AARP Eye Center
Tell the truth now: Are you really flossing your teeth every day? Or are you just lying about it to your dentist?
If it’s the latter, you have company. A new survey finds that 27 percent of us lie through our teeth about flossing daily — and that figure is probably low, dental experts told NPR.
For some reason, we just don’t relish yanking a thick thread between our tightly packed molars, digging out slimy, bad-smelling bits of food and making our gums bleed. In fact, some of us hate flossing so much, we’d rather clean toilets than do it, according to the survey from the American Academy of Periodontology, the gum disease experts who know you’re not telling the truth about flossing the minute you open your mouth and they see your pathetic, inflamed gums.
Flossing is so distasteful, evidently, that people in the survey said they’d rather do other unpleasant chores, such as wash a sink full of dirty dishes (18 percent), clean the toilet (14 percent), even sit in gridlock traffic (14 percent).
The results are not exactly a big surprise, given a survey last year by the American Dental Association (ADA) that found that only 40 percent of people floss once a day (and how many of them were lying?) and 20 percent don’t ever floss.
So why should we floss? The scientific evidence that it helps seems weak, but dental experts insist that it does. They say flossing helps remove the sticky coating of bacteria in plaque that can build up on teeth, which can lead to gum inflammation and infection. If left untreated, this can eventually result in tooth and even bone loss. The inflammation may also be linked to increased risk of heart problems and diabetes complications. And let’s not forget that flossing can help prevent bad breath by dislodging that moldering food stuck in your choppers.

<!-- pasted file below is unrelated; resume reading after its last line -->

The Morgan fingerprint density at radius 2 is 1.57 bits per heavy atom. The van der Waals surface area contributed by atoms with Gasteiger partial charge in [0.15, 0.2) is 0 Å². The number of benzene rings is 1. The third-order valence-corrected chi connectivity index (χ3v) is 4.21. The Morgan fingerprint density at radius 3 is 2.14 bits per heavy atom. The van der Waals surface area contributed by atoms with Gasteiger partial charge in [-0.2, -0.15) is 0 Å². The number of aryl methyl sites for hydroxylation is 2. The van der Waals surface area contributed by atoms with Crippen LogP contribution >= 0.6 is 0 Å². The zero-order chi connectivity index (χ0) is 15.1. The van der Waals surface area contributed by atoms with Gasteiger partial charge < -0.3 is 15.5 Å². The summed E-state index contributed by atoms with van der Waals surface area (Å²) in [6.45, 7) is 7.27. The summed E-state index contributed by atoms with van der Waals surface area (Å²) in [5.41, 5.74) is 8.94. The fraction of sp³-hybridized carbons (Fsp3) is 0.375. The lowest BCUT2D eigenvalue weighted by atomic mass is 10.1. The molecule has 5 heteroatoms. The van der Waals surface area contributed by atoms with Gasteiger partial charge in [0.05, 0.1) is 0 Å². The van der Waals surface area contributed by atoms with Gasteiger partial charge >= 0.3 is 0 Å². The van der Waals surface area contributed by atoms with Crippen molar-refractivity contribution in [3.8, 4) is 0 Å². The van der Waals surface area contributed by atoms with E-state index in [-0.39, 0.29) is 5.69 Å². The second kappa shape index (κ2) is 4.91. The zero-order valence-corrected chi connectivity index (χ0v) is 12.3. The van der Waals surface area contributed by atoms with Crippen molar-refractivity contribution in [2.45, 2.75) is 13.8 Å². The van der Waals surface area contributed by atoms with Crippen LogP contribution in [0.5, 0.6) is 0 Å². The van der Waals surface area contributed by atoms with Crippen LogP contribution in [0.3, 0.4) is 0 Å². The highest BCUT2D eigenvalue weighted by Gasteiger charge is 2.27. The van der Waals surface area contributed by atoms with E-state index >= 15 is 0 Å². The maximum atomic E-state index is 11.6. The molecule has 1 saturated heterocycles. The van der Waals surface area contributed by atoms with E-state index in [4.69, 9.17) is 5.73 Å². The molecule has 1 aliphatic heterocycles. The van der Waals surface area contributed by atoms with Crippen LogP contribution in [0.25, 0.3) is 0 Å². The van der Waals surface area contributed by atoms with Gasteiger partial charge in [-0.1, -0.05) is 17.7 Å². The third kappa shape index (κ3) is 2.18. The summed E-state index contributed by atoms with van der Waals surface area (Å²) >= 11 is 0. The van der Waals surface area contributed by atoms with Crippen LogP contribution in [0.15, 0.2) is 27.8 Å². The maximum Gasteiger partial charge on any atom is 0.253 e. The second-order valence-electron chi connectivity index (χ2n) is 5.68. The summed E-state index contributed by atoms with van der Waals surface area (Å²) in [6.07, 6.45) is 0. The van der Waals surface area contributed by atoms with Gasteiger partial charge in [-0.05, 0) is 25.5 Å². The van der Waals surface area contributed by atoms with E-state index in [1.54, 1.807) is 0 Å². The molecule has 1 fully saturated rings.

Flossing’s advantage is that it can remove plaque and food in the tight, tiny spaces between our teeth that brushing can’t reach — if you floss the right way. Don’t saw the floss back and forth between two teeth, which not only doesn’t scrape off the plaque, it can damage the delicate gum tissue, too. The floss needs to rub up and down against the side of each tooth. The ADA has a helpful illustrated guide on how to do this.
As for the research, some recent studies have cast doubt on flossing’s effectiveness, and at least one found that rinsing with an antibacterial mouthwash after brushing may do a better job.
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A 2006 study found that brushing and flossing did reduce some plaque buildup, but brushing followed by a mouthwash rinse reduced plaque even more. And in 2012, a review of 12 studies by the respected Cochrane Collaboration found only “some evidence” that brushing and flossing reduced gum disease more than brushing alone, and some “weak” evidence of a small reduction in plaque at one or three months.
So, bottom line: You must brush. Flossing is helpful. And adding a mouthwash rinse afterward may earn you a gold star at your next dental appointment.
Oh, and stop lying to your dentist.
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